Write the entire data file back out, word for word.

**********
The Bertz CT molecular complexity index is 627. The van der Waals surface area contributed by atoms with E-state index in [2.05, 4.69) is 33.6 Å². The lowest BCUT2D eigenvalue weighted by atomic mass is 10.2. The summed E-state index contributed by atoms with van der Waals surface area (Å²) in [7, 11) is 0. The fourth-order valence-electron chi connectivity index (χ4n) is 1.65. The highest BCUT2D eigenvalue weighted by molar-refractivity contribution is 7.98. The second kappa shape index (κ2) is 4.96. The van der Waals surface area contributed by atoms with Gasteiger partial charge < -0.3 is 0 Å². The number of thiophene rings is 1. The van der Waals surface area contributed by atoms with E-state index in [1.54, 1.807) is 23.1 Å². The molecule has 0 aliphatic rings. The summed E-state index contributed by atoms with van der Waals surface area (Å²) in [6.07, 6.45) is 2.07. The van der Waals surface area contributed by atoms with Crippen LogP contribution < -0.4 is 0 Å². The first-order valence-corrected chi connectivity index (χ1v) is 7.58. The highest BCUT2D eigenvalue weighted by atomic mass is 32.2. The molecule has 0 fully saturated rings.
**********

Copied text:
The Bertz CT molecular complexity index is 627. The van der Waals surface area contributed by atoms with E-state index in [2.05, 4.69) is 33.6 Å². The lowest BCUT2D eigenvalue weighted by atomic mass is 10.2. The summed E-state index contributed by atoms with van der Waals surface area (Å²) in [7, 11) is 0. The fourth-order valence-electron chi connectivity index (χ4n) is 1.65. The highest BCUT2D eigenvalue weighted by molar-refractivity contribution is 7.98. The second kappa shape index (κ2) is 4.96. The van der Waals surface area contributed by atoms with Gasteiger partial charge < -0.3 is 0 Å². The number of thiophene rings is 1. The van der Waals surface area contributed by atoms with E-state index in [1.54, 1.807) is 23.1 Å². The molecule has 0 aliphatic rings. The summed E-state index contributed by atoms with van der Waals surface area (Å²) in [6.07, 6.45) is 2.07. The van der Waals surface area contributed by atoms with Crippen LogP contribution < -0.4 is 0 Å². The first-order valence-corrected chi connectivity index (χ1v) is 7.58. The highest BCUT2D eigenvalue weighted by atomic mass is 32.2. The molecule has 0 fully saturated rings.